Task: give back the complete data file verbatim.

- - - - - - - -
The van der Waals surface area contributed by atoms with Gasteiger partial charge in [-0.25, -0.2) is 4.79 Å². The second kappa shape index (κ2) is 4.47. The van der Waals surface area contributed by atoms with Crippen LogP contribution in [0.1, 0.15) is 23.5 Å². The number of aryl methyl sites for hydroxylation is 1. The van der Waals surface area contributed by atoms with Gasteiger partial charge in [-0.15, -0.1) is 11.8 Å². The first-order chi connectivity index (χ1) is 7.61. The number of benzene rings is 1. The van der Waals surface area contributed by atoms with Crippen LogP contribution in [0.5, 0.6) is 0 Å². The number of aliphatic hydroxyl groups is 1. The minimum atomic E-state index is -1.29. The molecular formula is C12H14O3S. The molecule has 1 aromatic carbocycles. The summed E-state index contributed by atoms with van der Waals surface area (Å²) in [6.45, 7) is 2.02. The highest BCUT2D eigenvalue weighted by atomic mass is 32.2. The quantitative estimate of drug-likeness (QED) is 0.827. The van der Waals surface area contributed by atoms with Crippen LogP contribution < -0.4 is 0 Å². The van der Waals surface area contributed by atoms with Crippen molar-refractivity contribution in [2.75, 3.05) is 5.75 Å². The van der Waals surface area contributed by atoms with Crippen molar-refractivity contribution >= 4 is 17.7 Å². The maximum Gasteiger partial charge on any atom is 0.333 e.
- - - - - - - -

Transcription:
The van der Waals surface area contributed by atoms with Gasteiger partial charge in [-0.25, -0.2) is 4.79 Å². The second kappa shape index (κ2) is 4.47. The van der Waals surface area contributed by atoms with Crippen LogP contribution in [0.1, 0.15) is 23.5 Å². The number of aryl methyl sites for hydroxylation is 1. The van der Waals surface area contributed by atoms with Gasteiger partial charge in [-0.15, -0.1) is 11.8 Å². The first-order chi connectivity index (χ1) is 7.61. The number of benzene rings is 1. The van der Waals surface area contributed by atoms with Crippen LogP contribution in [0.5, 0.6) is 0 Å². The number of aliphatic hydroxyl groups is 1. The minimum atomic E-state index is -1.29. The molecular formula is C12H14O3S. The molecule has 1 aromatic carbocycles. The summed E-state index contributed by atoms with van der Waals surface area (Å²) in [6.45, 7) is 2.02. The highest BCUT2D eigenvalue weighted by atomic mass is 32.2. The quantitative estimate of drug-likeness (QED) is 0.827. The van der Waals surface area contributed by atoms with Crippen LogP contribution < -0.4 is 0 Å². The van der Waals surface area contributed by atoms with Crippen molar-refractivity contribution in [2.75, 3.05) is 5.75 Å². The van der Waals surface area contributed by atoms with Crippen molar-refractivity contribution >= 4 is 17.7 Å². The maximum Gasteiger partial charge on any atom is 0.333 e.